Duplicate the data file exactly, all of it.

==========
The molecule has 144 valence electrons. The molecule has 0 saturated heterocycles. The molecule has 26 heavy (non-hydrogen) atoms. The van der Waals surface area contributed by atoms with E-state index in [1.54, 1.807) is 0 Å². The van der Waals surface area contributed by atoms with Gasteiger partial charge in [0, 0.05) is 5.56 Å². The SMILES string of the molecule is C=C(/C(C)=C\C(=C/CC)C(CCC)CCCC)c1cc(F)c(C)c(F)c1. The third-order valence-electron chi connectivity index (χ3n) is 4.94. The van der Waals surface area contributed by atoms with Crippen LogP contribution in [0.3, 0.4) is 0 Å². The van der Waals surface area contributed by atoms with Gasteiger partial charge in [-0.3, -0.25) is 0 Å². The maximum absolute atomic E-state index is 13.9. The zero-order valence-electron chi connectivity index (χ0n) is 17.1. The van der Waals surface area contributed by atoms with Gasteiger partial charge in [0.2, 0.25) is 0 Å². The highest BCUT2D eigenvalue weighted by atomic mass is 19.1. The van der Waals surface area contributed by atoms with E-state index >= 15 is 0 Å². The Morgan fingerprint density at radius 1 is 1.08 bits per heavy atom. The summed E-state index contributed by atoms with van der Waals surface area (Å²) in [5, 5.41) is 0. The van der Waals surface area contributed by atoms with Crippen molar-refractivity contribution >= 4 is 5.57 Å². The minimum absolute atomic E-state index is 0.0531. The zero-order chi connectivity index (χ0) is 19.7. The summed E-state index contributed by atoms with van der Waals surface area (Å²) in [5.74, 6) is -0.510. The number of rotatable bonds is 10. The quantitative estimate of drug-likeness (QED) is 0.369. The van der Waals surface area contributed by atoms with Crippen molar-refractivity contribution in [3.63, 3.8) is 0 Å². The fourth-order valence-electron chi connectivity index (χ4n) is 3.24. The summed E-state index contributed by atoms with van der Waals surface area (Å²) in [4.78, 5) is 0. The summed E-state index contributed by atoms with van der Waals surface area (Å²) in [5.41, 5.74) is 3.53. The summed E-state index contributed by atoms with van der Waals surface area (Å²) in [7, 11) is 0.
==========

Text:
The molecule has 144 valence electrons. The molecule has 0 saturated heterocycles. The molecule has 26 heavy (non-hydrogen) atoms. The van der Waals surface area contributed by atoms with E-state index in [1.54, 1.807) is 0 Å². The van der Waals surface area contributed by atoms with Gasteiger partial charge in [0, 0.05) is 5.56 Å². The SMILES string of the molecule is C=C(/C(C)=C\C(=C/CC)C(CCC)CCCC)c1cc(F)c(C)c(F)c1. The third-order valence-electron chi connectivity index (χ3n) is 4.94. The van der Waals surface area contributed by atoms with Crippen LogP contribution in [0.3, 0.4) is 0 Å². The van der Waals surface area contributed by atoms with Gasteiger partial charge in [-0.3, -0.25) is 0 Å². The maximum absolute atomic E-state index is 13.9. The zero-order valence-electron chi connectivity index (χ0n) is 17.1. The van der Waals surface area contributed by atoms with Gasteiger partial charge in [0.2, 0.25) is 0 Å². The highest BCUT2D eigenvalue weighted by atomic mass is 19.1. The van der Waals surface area contributed by atoms with E-state index >= 15 is 0 Å². The Morgan fingerprint density at radius 1 is 1.08 bits per heavy atom. The summed E-state index contributed by atoms with van der Waals surface area (Å²) in [5, 5.41) is 0. The van der Waals surface area contributed by atoms with Crippen molar-refractivity contribution >= 4 is 5.57 Å². The minimum absolute atomic E-state index is 0.0531. The zero-order chi connectivity index (χ0) is 19.7. The summed E-state index contributed by atoms with van der Waals surface area (Å²) in [5.74, 6) is -0.510. The number of rotatable bonds is 10. The quantitative estimate of drug-likeness (QED) is 0.369. The van der Waals surface area contributed by atoms with Crippen molar-refractivity contribution in [3.63, 3.8) is 0 Å². The fourth-order valence-electron chi connectivity index (χ4n) is 3.24. The summed E-state index contributed by atoms with van der Waals surface area (Å²) in [4.78, 5) is 0. The summed E-state index contributed by atoms with van der Waals surface area (Å²) in [5.41, 5.74) is 3.53. The summed E-state index contributed by atoms with van der Waals surface area (Å²) in [7, 11) is 0.